Best Smartphones of 2016 : Learn more about your dream phone !

So, you want to buy a new phone? If you're looking for the best smartphone of 2016, you've come to the right place. We will guide you through the hottest mobile phones of the year to save you time when you go to your local phone shop.

Take a look and we guarantee you'll find the best smartphone for you, beginning with the very best phone currently available...



This is our selection of 2016's best smartphones – get the lowdown with our in-depth reviews, buyer's guide and quick-fire summaries.

Best smartphones of 2016:

1. OnePlus 3





It took a long time, but the Nexus 6P has finally been dethroned as Alphr's number-one smartphone. Why? The answer is simple: the OnePlus 3 does most things as well or better than the Google phone, and it costs £70 less.
From its smoothly finished, gloriously fabulous chassis, to its super-sensitive and reliable fingerprint reader, the OnePlus 3 is a class act. In fact, it looks and feels more like a £600 smartphone than a £309 one. Yes, you read that right, it’s only £309.








Despite the low price, OnePlus has squeezed in a monster roster of components that sees it stretch out a huge lead over its mid-price rivals. Its Snapdragon 820 processor, huge 6GB of RAM and 64GB of storage are unmatched at this price and its 16-megapixel camera isn’t half-bad either.
It’s the battery life that really seals the deal, however, with stamina that will last you all day and into the next. It’s so good that it almost matches the Samsung Galaxy S7, a phone that’s £260 more expensive.

2. Google Nexus 6P




Everyone had high hopes for the new Nexus phones, and it's fair to say that Huawei delivered on its side of the bargain. Tasked with creating Google's new big-screened phone, it served up the Nexus 6P – a stylish, speedy phone with a long list of talents.Price: 16GB SIM-free, £379 inc VAT; from free on a £28/mth, 24mth contract
Where to start? There's a pair of superb cameras, great software, impressive battery life and a big, sharp, colourful 5.7in display, which is protected by a burly layer of Gorilla Glass 4. You can choose between 32, 64 and 128GB models, and the only thing that'll bother some people is the decision not to include a microSD slot – well, that and the decision to opt for a USB Type-C charging port. Leave your charging cable at home and you may end up cursing Huawei's insistence on using the latest USB connector.




Suffice to say, the Google Nexus 6P is a superb smartphone and it remains so, even well into 2016. Why is it so awesome? Simple – because this 5.7in handset gets pretty much everything right, and wraps it up in a picture-perfect package that doesn't cost a huge amount of money.
It's not the very best anymore because the OnePlus 3 is here and it's even better and even more reasonably priced. But if you don't fancy the OnePlus, the 6P is still great.  

Looks aren't everything, as Google’s 2015 Nexus 5X ably demonstrates. Built by LG, the Nexus 5X is something of a frumpy, plastic-clad lump compared to its glass and metal competitors, but it has all the qualities you'd expect from a high-end phone – and it undercuts them on price, too.  Price when reviewed: 16GB SIM-free, £299 inc VAT; 32GB SIM-free, £379 inc VAT

   




Upfront, there's a 5.2in Full HD screen that is bright and colour-accurate, so images look lifelike and natural, and thanks to an impressively high contrast ratio, it more than holds its own against flagships at twice the price. Combined with a pixel-perfect camera that snaps 12-megapixel photos and 4K video, and locks onto subjects super-quickly with its laser-targeted autofocus, the Nexus 5X is a lovely, lovely phone.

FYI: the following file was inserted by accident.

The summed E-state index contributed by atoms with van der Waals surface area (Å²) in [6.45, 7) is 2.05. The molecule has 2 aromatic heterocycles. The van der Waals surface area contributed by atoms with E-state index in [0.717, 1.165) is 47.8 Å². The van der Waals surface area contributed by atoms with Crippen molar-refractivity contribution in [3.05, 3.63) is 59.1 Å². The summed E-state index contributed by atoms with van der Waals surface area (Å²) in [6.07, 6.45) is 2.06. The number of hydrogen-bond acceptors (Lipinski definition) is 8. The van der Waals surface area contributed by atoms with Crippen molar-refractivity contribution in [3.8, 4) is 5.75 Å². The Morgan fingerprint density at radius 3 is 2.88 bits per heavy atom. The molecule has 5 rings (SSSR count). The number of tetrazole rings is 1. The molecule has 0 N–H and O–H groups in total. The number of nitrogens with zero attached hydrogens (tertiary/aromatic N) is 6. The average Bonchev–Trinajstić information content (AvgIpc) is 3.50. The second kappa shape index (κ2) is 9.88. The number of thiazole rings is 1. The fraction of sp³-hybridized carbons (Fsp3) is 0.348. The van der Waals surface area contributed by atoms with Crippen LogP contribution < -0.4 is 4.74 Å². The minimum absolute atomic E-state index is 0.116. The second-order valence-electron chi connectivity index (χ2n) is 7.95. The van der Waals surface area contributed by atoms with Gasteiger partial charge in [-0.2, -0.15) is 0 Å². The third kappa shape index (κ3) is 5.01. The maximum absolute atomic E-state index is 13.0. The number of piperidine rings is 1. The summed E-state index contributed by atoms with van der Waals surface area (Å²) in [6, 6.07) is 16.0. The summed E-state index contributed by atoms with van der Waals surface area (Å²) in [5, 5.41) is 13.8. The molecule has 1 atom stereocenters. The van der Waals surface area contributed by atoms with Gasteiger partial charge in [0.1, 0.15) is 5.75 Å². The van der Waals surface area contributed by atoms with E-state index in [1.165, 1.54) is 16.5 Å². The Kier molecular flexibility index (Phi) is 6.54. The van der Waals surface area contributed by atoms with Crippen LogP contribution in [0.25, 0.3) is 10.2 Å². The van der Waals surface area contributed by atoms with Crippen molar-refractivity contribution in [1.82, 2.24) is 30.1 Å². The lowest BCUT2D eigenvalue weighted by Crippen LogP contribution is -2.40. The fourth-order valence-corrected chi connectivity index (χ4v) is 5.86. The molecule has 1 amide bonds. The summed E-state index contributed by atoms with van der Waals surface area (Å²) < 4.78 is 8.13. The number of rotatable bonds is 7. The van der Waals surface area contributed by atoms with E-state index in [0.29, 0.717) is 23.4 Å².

Of course, none of this would be worth a damn if the Nexus 5X didn't hit the right notes for performance and stamina, but it does just enough to stay in contention. The six-core Qualcomm Snapdragon 808 delivers enough punch to keep things ticking along nicely, even if it's a way off the pace of pricier flagships. The only downside? The 2,700mAh battery simply isn't big enough to deliver more than a day's use – you'll find the quick-charge function (50% charge in half an hour) coming in very handy indeed.
Okay, so it can't rival the Sony Xperia Z5 Compact for looks, but it’s a much bigger bargain. For your money, you get one of the best mobile-phone cameras around, slick performance and – most important of all – pure Android 6 Marshmallow. It’s a class act. 
The Samsung Galaxy S7 is the most capable smartphone on the market today, with great performance, the best camera in the business and a polished design that no other handset can match. It's a brilliant phone, especially now Samsung has brought back storage expansion via microSD and water and dust resistance.Price: 32GB SIM-free, around £569 inc VAT
There's really very little it does wrong. Samsung's 5.1in Super AMOLED screen is simply divine, and the screen technology allows for the clever always-on capability – you can set the Galaxy S7 to display the time and basic notifications all the time, and without adversely affecting battery life.






It's little surprise to find a superb camera in the S7. It might look like a downgrade at first sight – it's dropped from 16 to 12 megapixels – but Samsung has taken the opportunity to enlarge the camera sensor's pixels and increase the lens aperture to maximise the camera's light-gathering abilities. The phase-detect autofocus, a feature more commonly found on DSLRs, has been improved, too, now locking onto subjects super-quickly. In short, it's a great camera.